Ad nauseam: Florida's senate and gubernatorial TV-and-radio ad spending hits a quarter billion dollars

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Credit: andrewgillum.com

Once again, Florida is pushing the political envelope—and not in a good way.

Just a few weeks after Ad Age Datacenter revealed that the Sunshine State's U.S. Senate race is consuming more ad spending than any other—with an astonishing $128.5 million forked over for TV and radio alone—Florida's gubernatorial battle is running up the score as well. The outlay is even very similar: $128.7 million.

That includes spending by not only the candidates, but by various groups supporting them (e.g., PACs), and it covers broadcast TV, local/regional cable and satellite TV, radio and Spanish-language local TV from January 2017 through Election Day (including advance bookings) as of Sept. 18, 2018.

One factor that's surely driven up spending in Florida: Term limits prevent the incumbent governor, Republican Rick Scott, from running again. So both men who want to move into the Governor's Mansion have had to market themselves to voters across the state who may not have been particularly familiar with them.

Andrew Gillum, 39, is at a particular disadvantage there. The mayor of Tallahassee since 2014, Gillum earned a burst of publicity for his surprise victory in the Democratic primary but wasn't a statewide figure before that. (The New York Times' headline in late August: "Andrew Gillum Pulled Off the Upset of a Lifetime. Now Comes the Hard Part.")

Republican Ron DeSantis, 40, has represented Florida's 6th district as a member of the U.S. House of Representatives from 2013 until just a couple weeks ago (he resigned from the House to focus on winning the governorship). His profile is higher not only because he ran for the U.S. Senate in 2016 (until incumbent Marco Rubio decided he still wanted his seat after all) but because he's seen as a major Trump ally and pal.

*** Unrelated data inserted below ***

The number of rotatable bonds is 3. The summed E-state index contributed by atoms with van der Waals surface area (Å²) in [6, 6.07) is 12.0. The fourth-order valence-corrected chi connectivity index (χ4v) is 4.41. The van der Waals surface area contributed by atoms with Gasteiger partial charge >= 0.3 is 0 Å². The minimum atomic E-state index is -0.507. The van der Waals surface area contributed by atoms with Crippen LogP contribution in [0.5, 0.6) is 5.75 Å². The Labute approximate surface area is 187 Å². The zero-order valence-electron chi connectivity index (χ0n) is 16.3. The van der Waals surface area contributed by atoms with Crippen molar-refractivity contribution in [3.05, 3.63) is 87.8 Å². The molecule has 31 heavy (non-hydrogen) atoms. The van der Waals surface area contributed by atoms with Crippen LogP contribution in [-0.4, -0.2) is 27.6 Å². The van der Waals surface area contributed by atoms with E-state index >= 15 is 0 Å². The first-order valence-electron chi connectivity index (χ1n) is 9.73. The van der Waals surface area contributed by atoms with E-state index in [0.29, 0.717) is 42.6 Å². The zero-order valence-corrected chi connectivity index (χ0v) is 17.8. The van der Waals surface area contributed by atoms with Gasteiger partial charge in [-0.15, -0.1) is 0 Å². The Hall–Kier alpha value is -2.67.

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SOURCE: Kantar Media/CMAG. Spending includes broadcast TV, local/regional cable and satellite TV, radio and Spanish-language local TV from January 2017 through Election Day (including advance bookings) as of Sept. 18, 2018. Numbers rounded. (D) signifies Democrat. (R) signifies Republican. Spending shown on map excludes $2.6 million in other spending (mostly advertising by advocacy groups that doesn't explicitly support a specific candidate or party).
SOURCE: Kantar Media/CMAG. Spending includes broadcast TV, local/regional cable and satellite TV, radio and Spanish-language local TV from January 2017 through Election Day (including advance bookings) as of Sept. 18, 2018. Numbers rounded. (D) signifies Democrat. (R) signifies Republican. Spending shown on map excludes $2.6 million in other spending (mostly advertising by advocacy groups that doesn't explicitly support a specific candidate or party).

A new wrinkle in that Trump-DeSantis narrative emerged, however, after the president alleged that scheming Democrats were exaggerating Puerto Rico's Hurricane Maria death toll. The DeSantis campaign pushed back in a statement saying the candidate "doesn't believe any loss of life has been inflated." Now, Politico reports, Trump is "privately lashing out" at DeSantis for being disloyal.

It should nonetheless be noted that DeSantis last month released an instantly notorious ad in which his wife notes not only that he was endorsed by Trump but is "an amazing dad" who "loves playing with the kids"—as illustrated by shots of DeSantis instructing his toddler daughter to "Build the wall!" (using toy bricks) and reading "The Art of the Deal" to his infant son.

Now a word about gubernatorial races beyond Florida. As shown in our chart, only Illinois comes close, with a $115.3 million outlay on TV and radio. But tally up Florida plus the runners-up among the 10 key races Ad Age Datacenter has been tracking—from Michigan ($49.8 million) down to Pennsylvania ($9 million)—and we're talking half a billion dollars.

To the voters in those states: Our thoughts and prayers are with you.

Stay tuned to AdAge.com for more deep dives into the spending behind other key midterm races. Ad Age Datacenter (specifically Kevin Brown, Bradley Johnson and Catherine Wolf) partnered with Kantar Media's CMAG (Campaign Media Analysis Group) for this report.

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